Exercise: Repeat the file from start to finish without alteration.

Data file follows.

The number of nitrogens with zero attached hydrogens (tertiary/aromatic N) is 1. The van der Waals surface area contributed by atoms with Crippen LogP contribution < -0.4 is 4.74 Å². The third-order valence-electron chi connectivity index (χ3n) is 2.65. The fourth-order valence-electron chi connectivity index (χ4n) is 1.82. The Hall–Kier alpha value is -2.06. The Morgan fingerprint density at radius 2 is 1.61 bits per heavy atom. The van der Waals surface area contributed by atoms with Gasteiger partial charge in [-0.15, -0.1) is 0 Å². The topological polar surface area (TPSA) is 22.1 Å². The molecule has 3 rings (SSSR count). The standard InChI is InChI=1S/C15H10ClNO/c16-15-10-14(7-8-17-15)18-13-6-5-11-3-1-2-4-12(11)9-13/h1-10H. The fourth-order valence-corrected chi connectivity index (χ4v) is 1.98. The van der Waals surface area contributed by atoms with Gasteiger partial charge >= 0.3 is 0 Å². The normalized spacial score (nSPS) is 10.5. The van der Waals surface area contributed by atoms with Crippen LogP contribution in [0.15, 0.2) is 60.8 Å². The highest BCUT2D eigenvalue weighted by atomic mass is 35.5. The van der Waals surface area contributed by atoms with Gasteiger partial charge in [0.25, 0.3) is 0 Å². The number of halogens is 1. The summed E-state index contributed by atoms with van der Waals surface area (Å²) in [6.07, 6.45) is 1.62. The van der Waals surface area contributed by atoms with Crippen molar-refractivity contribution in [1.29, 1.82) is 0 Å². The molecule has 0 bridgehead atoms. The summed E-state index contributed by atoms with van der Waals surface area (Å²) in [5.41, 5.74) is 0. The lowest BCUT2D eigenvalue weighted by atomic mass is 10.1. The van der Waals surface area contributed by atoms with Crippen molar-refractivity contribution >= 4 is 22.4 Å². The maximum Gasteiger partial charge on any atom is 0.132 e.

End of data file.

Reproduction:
The number of nitrogens with zero attached hydrogens (tertiary/aromatic N) is 1. The van der Waals surface area contributed by atoms with Crippen LogP contribution < -0.4 is 4.74 Å². The third-order valence-electron chi connectivity index (χ3n) is 2.65. The fourth-order valence-electron chi connectivity index (χ4n) is 1.82. The Hall–Kier alpha value is -2.06. The Morgan fingerprint density at radius 2 is 1.61 bits per heavy atom. The van der Waals surface area contributed by atoms with Gasteiger partial charge in [-0.15, -0.1) is 0 Å². The topological polar surface area (TPSA) is 22.1 Å². The molecule has 3 rings (SSSR count). The standard InChI is InChI=1S/C15H10ClNO/c16-15-10-14(7-8-17-15)18-13-6-5-11-3-1-2-4-12(11)9-13/h1-10H. The fourth-order valence-corrected chi connectivity index (χ4v) is 1.98. The van der Waals surface area contributed by atoms with Gasteiger partial charge >= 0.3 is 0 Å². The normalized spacial score (nSPS) is 10.5. The van der Waals surface area contributed by atoms with Crippen LogP contribution in [0.15, 0.2) is 60.8 Å². The highest BCUT2D eigenvalue weighted by atomic mass is 35.5. The van der Waals surface area contributed by atoms with Gasteiger partial charge in [0.25, 0.3) is 0 Å². The number of halogens is 1. The summed E-state index contributed by atoms with van der Waals surface area (Å²) in [6.07, 6.45) is 1.62. The van der Waals surface area contributed by atoms with Crippen molar-refractivity contribution in [1.29, 1.82) is 0 Å². The molecule has 0 bridgehead atoms. The summed E-state index contributed by atoms with van der Waals surface area (Å²) in [5.41, 5.74) is 0. The lowest BCUT2D eigenvalue weighted by atomic mass is 10.1. The van der Waals surface area contributed by atoms with Crippen molar-refractivity contribution >= 4 is 22.4 Å². The maximum Gasteiger partial charge on any atom is 0.132 e.